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Elvis at Stax Reviews--What the Media Thinks

Thu Aug 15, 2013 11:22 pm

Out of curiosity, I've decided to gauge the public response to Elvis at Stax by tracking down all the significant reviews I can find, since it's always interesting to read the reactions of people who aren't necessarily Elvis fans or hardcore Elvis fans. I'm reprinting or excerpting them here. Feel free to add more.

First comes Blogcritics, which ran three reviews, at least two of which have been syndicated in newspapers like the Seattle Post-Intelligencer.

Music Review: Elvis Presley – ‘Elvis At Stax’ [Deluxe Edition]
By Cinema Sentries Saturday, August 3, 2013 (
Written by General Jabbo

The year 1973 was a good one for Elvis Presley. He was riding high from the success of the Aloha From Hawaii Via Satellite TV broadcast and live album; he had signed a new record deal with his label, RCA; and he was the beneficiary of a $5 million buyout of his back catalog from the label. While that buyout ultimately may have been a bad deal for Presley, at the time it gave him the financial freedom to live the way he was accustomed to. In addition, his manager, Colonel Tom Parker, had formed a new publishing company, which freed Presley to choose what he felt was stronger material to record. In short, life was good. This being the world of Elvis Presley, it wasn’t without its complications, however.

Presley’s relentless touring schedule had left him exhausted. He was separated from Priscilla during this time, and his daughter was scheduled to visit him that July. The problem was, RCA decided they needed new material from Presley during that time and he was forced to accommodate him. American Studios, where Presley had so much success with songs such as “Suspicious Minds” just a few years earlier, had closed down, but another hometown label, Stax, was thriving during this period. Presley knew of Stax and its success, and its proximity to Graceland couldn’t be beat, so he scheduled sessions for July and December of that year. A plethora of material was recorded — enough for nearly three complete albums — and RCA, as they were apt to do, spread the material out over multiple releases. Elvis At Stax, a new 3-CD collection of Stax masters and alternate takes, attempts to rectify this, putting all the masters and many notable outtakes in one place and offering a fresh look at these sessions.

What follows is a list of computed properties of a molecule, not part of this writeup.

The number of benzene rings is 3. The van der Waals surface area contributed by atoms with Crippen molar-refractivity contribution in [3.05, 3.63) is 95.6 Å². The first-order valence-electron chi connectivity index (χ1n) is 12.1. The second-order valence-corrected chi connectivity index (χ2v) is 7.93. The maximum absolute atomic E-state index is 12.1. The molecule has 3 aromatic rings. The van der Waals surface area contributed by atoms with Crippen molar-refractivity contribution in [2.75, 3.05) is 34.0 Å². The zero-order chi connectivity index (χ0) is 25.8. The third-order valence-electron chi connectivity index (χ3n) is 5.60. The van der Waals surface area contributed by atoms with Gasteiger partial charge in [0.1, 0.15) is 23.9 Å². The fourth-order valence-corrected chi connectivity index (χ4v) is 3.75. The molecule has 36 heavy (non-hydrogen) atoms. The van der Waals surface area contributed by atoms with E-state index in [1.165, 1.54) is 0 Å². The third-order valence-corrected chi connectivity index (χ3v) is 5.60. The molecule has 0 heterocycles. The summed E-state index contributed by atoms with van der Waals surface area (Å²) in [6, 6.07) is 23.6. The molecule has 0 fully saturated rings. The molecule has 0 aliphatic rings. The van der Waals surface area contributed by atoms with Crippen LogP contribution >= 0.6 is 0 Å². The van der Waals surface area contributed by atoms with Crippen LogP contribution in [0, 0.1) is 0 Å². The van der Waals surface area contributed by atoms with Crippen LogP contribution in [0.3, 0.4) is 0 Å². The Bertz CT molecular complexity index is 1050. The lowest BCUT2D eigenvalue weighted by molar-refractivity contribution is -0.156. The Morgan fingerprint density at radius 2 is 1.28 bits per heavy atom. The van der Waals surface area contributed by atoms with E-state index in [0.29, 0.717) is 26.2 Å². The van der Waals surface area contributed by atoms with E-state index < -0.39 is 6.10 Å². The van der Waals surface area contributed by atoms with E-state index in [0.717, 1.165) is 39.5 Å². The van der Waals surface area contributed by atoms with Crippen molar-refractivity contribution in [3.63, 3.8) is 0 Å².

The sessions proved fruitful, providing material for three albums: Raised On Rock, Good Times, and Promised Land. While all the songs from the latter two releases are included here, “I Miss You” and “Are You Sincere” are missing from Raised On Rock, as those tracks were not recorded at Stax. Still, the collection presents two complete albums and nearly a third, plus a multitude of outtakes. While many of these outtakes have been previously released on various box sets or the acclaimed FTD series, Elvis At Stax cherry picks many of the best of these tracks and presents them in one place.

Rather than order the original albums as they were released, the songs are instead presented thematically. Disc one contains 17 R&B and country outtakes, while disc two features 10 pop outtakes. The remainder of disc two includes all of the July 1973 masters while disc three is comprised of the December 1973 masters. Ordering the tracks in this fashion allows the material to be viewed in a different light. While the December material is stronger, the July sessions are not without their highlights. “Raised On Rock” is a slice of driving R&B written by Mark James, who previously had contributed “Suspicious Minds” to the Presley oeuvre, while one can hear the pain in Presley’s voice on the touching “For ‘Ol Times Sake.” Presley had a hit on both the country and pop charts with “I’ve Got A Thing About You Baby,” a breezy country tune also included in outtake form on disc one. Completists will love pointing out the subtle differences between the two versions presented here. The December material is the most satisfying, however. From the longing of “It’s Midnight” to the throwback rock of Chuck Berry’s “Promised Land” to the funk of “If You Talk In Your Sleep” to the gospel-tinged “I Got A Feelin’ In My Body,” Presley reminds the listener just how easily he was able to switch between genres, sometimes combining them into his own, unmistakable sound.